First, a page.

The Night Time Industries Association (NTIA) has doubled down on its fears about the growing rent crisis facing the UK’s nightclubs as a direct result of the coronavirus pandemic.
Nightclubs are provisionally set to open their doors once again from June 21 at the earliest, if England’s road-map out of lockdown stays on path.
But financial ruin could soon be on the cards, with many venues facing the end of a forfeiture morotorium on June 30 that has saved them from eviction throughout the pandemic.
Without sufficient funding, it is feared that commercial landlords will evict many nightclub operators who have developed significant rent debts while their venues have been shuttered.
NTIA research from earlier this month suggested that some 75 per cent of nightclubs face financial ruin, while 80 per cent of those surveyed continue to experience unproductive discussions with their landlords.
Speaking to NME, Night Times Industries (NTIA) CEO Michael Kill warned: “If we open on June 21, then pretty much within a week most landlords who have not resolved their position could enact or take action against their tenants.
“If the government does not resolve this problem, we could be in a position where we open and a huge swathe of the industry could be bankrupted just a week later.”
Asked about a potential solution, Kill said: “We have gone along the line of having a shared burden solution, whereby the landlord, the commercial tenant and the government take an equal proportion of the backdated rent debt and share that cost. It won’t have to sit on the commercial tenant’s head so they’re paying it off for the rest of their life.
“There are a lot of examples of that internationally that do work.”
He added: “There needs to be a solid structure for how landlords and tenants can go forward. What we are asking for is a COVID conduct with the best outcome for everyone.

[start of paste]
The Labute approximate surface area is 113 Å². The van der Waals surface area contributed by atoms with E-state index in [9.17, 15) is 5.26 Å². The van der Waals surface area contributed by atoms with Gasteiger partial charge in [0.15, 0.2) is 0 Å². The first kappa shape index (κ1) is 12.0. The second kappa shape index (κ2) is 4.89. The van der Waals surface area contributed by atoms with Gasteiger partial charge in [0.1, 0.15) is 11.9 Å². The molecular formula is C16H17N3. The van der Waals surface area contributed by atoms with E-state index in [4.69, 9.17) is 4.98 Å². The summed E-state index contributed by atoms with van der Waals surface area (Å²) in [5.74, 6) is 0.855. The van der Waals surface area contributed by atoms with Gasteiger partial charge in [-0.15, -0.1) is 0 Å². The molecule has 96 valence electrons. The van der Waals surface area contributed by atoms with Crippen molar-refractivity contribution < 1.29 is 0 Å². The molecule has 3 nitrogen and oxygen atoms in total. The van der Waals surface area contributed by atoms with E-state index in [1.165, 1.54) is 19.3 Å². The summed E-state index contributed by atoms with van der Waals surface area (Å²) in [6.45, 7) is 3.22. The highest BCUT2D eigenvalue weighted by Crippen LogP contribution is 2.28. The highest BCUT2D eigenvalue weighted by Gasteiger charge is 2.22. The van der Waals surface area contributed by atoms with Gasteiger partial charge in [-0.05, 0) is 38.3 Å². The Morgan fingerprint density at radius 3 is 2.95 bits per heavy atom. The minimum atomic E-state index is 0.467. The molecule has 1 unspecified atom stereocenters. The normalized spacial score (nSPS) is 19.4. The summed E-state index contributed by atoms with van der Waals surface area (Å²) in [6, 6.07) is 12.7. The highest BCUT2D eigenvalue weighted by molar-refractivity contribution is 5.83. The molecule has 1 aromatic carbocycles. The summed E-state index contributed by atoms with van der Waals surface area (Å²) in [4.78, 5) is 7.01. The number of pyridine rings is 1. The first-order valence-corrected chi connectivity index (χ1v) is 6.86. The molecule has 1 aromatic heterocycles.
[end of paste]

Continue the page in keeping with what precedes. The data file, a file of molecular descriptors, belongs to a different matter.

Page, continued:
“Another call at the moment, given that the end of June is coming quite quickly, is to extend the moratorium to protect businesses and use that time to resolve.”
One nightclub owner, speaking to NME anonymously, painted a worrying picture for what may lay ahead.
“We’ve accrued thousands in backdated rent, and are in a position where our landlord has been fortunate to our situation,” they said. “But that goodwill can only go so far, and a sustainable plan needs to be in place for us to slowly shift that debt and secure our futures.”
Another said: “The roadmap looks on track and we’re geared up for re-opening, but financially for us there’s a very big question of just how long those good times can last.”
NME has contacted the government for a response.
Back in February, the All Party Parliamentary Group also warned of “ghost towns” cropping up across the UK if the government fails to intervene and support the country’s struggling nightlife sector during the pandemic.
Yesterday, the NTIA warned that nightclub openings could also be hampered by a lack of door staff at nightlife venues next month.
While nightclubs will be provisionally allowed to return in England from June 21, the NTIA says that six in 10 door positions are at risk of being unfilled and that the UK Government is deepening the crisis with new training requirements, which has seen initial course pass rates drop from 90 per cent to under 50 per cent.